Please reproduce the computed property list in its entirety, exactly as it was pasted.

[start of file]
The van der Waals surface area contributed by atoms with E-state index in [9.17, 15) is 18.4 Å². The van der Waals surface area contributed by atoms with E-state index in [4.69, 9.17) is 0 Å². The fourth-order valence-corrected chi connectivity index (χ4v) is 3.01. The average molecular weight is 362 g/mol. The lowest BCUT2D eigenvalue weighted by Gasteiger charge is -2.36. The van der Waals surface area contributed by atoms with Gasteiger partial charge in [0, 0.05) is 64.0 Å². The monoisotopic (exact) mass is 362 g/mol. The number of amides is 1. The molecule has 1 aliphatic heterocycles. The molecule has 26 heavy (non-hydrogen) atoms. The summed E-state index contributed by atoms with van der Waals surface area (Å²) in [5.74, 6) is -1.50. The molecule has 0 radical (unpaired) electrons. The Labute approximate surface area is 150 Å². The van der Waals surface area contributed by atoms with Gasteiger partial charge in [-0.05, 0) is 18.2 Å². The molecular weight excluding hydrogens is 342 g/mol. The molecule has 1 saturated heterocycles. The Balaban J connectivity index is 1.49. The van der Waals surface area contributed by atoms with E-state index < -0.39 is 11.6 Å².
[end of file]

The van der Waals surface area contributed by atoms with E-state index in [9.17, 15) is 18.4 Å². The van der Waals surface area contributed by atoms with E-state index in [4.69, 9.17) is 0 Å². The fourth-order valence-corrected chi connectivity index (χ4v) is 3.01. The average molecular weight is 362 g/mol. The lowest BCUT2D eigenvalue weighted by Gasteiger charge is -2.36. The van der Waals surface area contributed by atoms with Gasteiger partial charge in [0, 0.05) is 64.0 Å². The monoisotopic (exact) mass is 362 g/mol. The number of amides is 1. The molecule has 1 aliphatic heterocycles. The molecule has 26 heavy (non-hydrogen) atoms. The summed E-state index contributed by atoms with van der Waals surface area (Å²) in [5.74, 6) is -1.50. The molecule has 0 radical (unpaired) electrons. The Labute approximate surface area is 150 Å². The van der Waals surface area contributed by atoms with Gasteiger partial charge in [-0.05, 0) is 18.2 Å². The molecular weight excluding hydrogens is 342 g/mol. The molecule has 1 saturated heterocycles. The Balaban J connectivity index is 1.49. The van der Waals surface area contributed by atoms with E-state index < -0.39 is 11.6 Å².